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Community Medical Centers was one of 34 nationally to win a grant from Cardinal Health to improve patient safety at its three hospitals. Community was selected from more than 700 hospital, clinic and health system applicants for a $35,000 grant for Community’s new patient-focused infection prevention program.
“The purpose of the patient focused infection prevention program is to put more of our time and resources in infection prevention practices at the patient's bedside,” explained Colleen Strom, Community’s vice president of quality, regulatory and risk management. “We will provide our caregivers with infection control experts and the tools they need to allow them to always do the right thing to promote patient safety.”
It’s hoped the program will decrease hospital costs by improving patients’ recovery times, decreasing the use of antibiotics and providing a safer environment, Strom said. The grant money will be used at Community, she explained “to redesign our infection control program so that there is even greater emphasis placed on preventing infections from happening while the patient is in our care.”
The Ohio-based Cardinal Health, Inc. manufactures medical and surgical products and is one of the largest distributors of pharmaceuticals and medical supplies. Cardinal Health chairman and CEO R. Kerry Clark announced $1 million in grants to various hospitals at a briefing at the National Press Club on “Quality as a Path to Improving the Cost of Health Care in America.”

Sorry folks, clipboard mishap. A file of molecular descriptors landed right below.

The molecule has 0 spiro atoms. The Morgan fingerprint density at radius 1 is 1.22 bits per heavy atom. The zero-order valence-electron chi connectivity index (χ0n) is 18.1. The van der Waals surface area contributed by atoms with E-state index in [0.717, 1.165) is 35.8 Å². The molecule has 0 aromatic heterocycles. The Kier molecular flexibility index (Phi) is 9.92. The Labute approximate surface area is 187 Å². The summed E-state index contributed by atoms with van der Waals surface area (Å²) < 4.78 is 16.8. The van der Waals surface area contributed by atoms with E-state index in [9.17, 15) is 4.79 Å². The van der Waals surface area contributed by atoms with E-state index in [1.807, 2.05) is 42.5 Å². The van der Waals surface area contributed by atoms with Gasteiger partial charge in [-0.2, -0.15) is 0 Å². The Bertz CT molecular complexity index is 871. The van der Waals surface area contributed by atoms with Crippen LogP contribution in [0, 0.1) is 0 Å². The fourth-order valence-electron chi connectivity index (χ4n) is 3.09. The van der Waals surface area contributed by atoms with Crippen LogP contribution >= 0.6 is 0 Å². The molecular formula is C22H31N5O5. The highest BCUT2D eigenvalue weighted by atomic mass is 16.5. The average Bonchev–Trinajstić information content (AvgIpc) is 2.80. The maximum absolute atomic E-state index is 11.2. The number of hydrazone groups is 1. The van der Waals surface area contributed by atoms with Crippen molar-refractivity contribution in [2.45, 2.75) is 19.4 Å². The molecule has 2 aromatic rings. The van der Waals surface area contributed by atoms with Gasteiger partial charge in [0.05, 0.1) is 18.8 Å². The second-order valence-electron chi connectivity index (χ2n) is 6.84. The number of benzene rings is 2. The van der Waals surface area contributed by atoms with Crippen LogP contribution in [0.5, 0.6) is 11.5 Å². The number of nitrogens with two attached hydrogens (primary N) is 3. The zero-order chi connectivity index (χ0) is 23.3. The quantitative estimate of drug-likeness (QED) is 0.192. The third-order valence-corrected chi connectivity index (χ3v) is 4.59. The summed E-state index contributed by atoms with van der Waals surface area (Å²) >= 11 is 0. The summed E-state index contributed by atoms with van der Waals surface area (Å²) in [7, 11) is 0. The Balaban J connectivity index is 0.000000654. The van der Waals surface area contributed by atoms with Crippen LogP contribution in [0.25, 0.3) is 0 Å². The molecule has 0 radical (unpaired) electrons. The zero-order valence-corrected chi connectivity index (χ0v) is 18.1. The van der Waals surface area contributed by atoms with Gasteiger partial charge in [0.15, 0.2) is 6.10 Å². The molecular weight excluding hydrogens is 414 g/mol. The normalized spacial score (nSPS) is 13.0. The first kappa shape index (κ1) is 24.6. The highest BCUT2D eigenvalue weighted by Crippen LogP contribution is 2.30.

More than 10% of the nation’s hospitals applied for the grants. In choosing recipients, Cardinal Health looked for projects that respond to a clearly identified, high priority safety issue; collaborative programs; projects that apply new thinking and approaches to development of solutions; model programs that can be replicated at other organizations and demonstratable and sustainable measures to ensure that improvements last over time.
“I believe the health care industry can use quality improvements as a strategy to achieve lower costs and provide safer care for our citizens,” Clark said. "Fixing health care is not a simple task, but we have it within our control to take simple steps that can have a dramatic effect.”
In addition to the corporate commitment to patient safety, the Cardinal Health Foundation has provided more than $10 million for significant health care initiatives since its inception in 2002. Many of these have a special focus on patient safety.
This story was reported by Erin Kennedy. She can be reached at firstname.lastname@example.org.